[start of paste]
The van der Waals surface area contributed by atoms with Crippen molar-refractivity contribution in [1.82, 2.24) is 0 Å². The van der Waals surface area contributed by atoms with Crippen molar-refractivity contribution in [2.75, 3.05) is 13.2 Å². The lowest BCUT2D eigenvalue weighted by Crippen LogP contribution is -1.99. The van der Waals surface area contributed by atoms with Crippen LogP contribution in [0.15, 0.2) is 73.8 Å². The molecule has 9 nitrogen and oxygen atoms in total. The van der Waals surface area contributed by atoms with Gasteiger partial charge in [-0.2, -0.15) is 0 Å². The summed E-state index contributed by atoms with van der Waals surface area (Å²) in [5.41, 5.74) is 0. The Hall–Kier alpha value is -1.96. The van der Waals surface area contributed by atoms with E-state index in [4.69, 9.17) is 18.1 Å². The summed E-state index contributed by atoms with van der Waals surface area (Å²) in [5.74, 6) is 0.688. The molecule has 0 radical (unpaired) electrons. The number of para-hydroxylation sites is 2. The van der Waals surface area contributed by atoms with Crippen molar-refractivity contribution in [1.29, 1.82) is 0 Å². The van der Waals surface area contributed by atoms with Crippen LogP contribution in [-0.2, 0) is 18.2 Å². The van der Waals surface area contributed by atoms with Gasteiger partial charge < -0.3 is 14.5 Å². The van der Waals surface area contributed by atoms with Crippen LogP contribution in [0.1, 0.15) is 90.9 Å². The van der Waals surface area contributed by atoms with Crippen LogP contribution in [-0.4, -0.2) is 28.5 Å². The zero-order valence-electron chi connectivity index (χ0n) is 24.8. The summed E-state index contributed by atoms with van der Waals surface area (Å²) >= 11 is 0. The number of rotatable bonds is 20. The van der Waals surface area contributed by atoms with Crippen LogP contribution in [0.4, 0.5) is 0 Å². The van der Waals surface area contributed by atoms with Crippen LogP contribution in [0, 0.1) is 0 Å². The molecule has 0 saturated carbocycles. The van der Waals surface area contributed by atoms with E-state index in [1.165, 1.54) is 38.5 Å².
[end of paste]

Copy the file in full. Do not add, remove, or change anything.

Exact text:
The van der Waals surface area contributed by atoms with Crippen molar-refractivity contribution in [1.82, 2.24) is 0 Å². The van der Waals surface area contributed by atoms with Crippen molar-refractivity contribution in [2.75, 3.05) is 13.2 Å². The lowest BCUT2D eigenvalue weighted by Crippen LogP contribution is -1.99. The van der Waals surface area contributed by atoms with Crippen LogP contribution in [0.15, 0.2) is 73.8 Å². The molecule has 9 nitrogen and oxygen atoms in total. The van der Waals surface area contributed by atoms with Gasteiger partial charge in [-0.2, -0.15) is 0 Å². The summed E-state index contributed by atoms with van der Waals surface area (Å²) in [5.41, 5.74) is 0. The Hall–Kier alpha value is -1.96. The van der Waals surface area contributed by atoms with E-state index in [4.69, 9.17) is 18.1 Å². The summed E-state index contributed by atoms with van der Waals surface area (Å²) in [5.74, 6) is 0.688. The molecule has 0 radical (unpaired) electrons. The number of para-hydroxylation sites is 2. The van der Waals surface area contributed by atoms with Crippen molar-refractivity contribution in [1.29, 1.82) is 0 Å². The van der Waals surface area contributed by atoms with Crippen LogP contribution in [-0.2, 0) is 18.2 Å². The van der Waals surface area contributed by atoms with Gasteiger partial charge < -0.3 is 14.5 Å². The van der Waals surface area contributed by atoms with Crippen LogP contribution in [0.1, 0.15) is 90.9 Å². The van der Waals surface area contributed by atoms with Crippen LogP contribution in [-0.4, -0.2) is 28.5 Å². The zero-order valence-electron chi connectivity index (χ0n) is 24.8. The summed E-state index contributed by atoms with van der Waals surface area (Å²) >= 11 is 0. The number of rotatable bonds is 20. The van der Waals surface area contributed by atoms with Crippen LogP contribution in [0.4, 0.5) is 0 Å². The van der Waals surface area contributed by atoms with Crippen LogP contribution in [0, 0.1) is 0 Å². The molecule has 0 saturated carbocycles. The van der Waals surface area contributed by atoms with E-state index in [1.165, 1.54) is 38.5 Å².